When federal watchdogs growled recently about privacy concerns for children and their parents over youngsters’ widespread use of nosy mobile apps, were there shamed or red faces all around Hollywood over this issue and the legal concerns it could raise? Should be, because underlying the U.S. regulators’ blast at app-makers was this reality: The entertainment industry has launched aggressively into creating, promoting and, potentially, profiting from kids’ mobile apps. So for entertainment counsel who are keeping up with the blitzkrieg changes in the bleed between their clients’ businesses, technology and societal change, it’s worth a little dig — especially in the midst of this holiday gift-giving season — into the matter of privacy and kids forays into apps, cyberspace and more. For evidence about the industry’s involvement, look no further than how media serving the business (notably Variety and the outfit known as iKids) both have launched and attracted notable attendance at summits-conferences on mobile apps and entertainment. Evidence: the list of folks who flocked to a NYC session this fall, all industry veeps … While mobile apps may be wondrous, the Federal Trade Commission’s report,  “Mobile Apps for Kids: Disclosures Still Not Making the Grade,” wags a finger at app developers, distributors and interested third parties, pointedly saying grownups fail to adequately protect kids’ privacy when youngsters tap, tap, tap on these 21st century technologies. The FTC wants parental consent before children...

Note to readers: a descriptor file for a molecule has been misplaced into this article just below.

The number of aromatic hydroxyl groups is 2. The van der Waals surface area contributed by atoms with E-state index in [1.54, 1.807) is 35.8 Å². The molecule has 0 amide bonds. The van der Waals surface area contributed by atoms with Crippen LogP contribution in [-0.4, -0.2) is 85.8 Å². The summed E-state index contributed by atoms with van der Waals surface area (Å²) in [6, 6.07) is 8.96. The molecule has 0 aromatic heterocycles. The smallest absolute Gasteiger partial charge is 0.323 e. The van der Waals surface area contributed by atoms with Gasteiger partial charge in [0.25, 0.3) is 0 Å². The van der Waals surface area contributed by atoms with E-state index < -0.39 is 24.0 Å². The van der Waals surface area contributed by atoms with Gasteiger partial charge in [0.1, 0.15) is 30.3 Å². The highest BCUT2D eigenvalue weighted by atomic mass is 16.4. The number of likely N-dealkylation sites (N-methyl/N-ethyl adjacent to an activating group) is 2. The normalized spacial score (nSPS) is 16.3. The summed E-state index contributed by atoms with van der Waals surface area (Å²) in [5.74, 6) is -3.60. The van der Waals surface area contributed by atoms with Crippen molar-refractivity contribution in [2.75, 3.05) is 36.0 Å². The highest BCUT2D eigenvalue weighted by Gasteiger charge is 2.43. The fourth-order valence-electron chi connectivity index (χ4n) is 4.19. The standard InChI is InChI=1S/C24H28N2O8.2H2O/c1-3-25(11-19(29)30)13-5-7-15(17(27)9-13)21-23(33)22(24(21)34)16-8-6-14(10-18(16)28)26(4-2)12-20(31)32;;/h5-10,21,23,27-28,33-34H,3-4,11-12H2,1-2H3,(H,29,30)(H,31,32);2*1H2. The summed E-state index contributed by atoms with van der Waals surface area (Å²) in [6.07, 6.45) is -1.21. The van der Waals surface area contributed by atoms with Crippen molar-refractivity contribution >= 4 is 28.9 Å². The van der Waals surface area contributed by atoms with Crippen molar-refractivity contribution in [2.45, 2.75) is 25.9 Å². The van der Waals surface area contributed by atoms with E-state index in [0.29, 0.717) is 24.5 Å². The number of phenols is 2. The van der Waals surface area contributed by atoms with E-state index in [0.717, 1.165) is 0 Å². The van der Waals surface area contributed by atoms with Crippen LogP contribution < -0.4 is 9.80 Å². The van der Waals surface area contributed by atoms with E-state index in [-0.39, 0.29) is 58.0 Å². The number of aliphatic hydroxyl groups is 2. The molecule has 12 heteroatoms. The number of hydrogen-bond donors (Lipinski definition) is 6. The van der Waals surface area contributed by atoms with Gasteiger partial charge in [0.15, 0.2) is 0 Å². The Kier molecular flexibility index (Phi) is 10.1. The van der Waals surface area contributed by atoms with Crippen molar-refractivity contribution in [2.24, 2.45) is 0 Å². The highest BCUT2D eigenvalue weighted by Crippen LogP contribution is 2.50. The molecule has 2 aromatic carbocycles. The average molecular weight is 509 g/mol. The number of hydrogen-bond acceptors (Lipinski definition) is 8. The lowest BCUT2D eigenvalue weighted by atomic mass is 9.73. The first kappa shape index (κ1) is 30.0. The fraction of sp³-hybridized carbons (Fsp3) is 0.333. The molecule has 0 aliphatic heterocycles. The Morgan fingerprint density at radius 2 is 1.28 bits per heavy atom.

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Links on legal griddle in Europe’s high court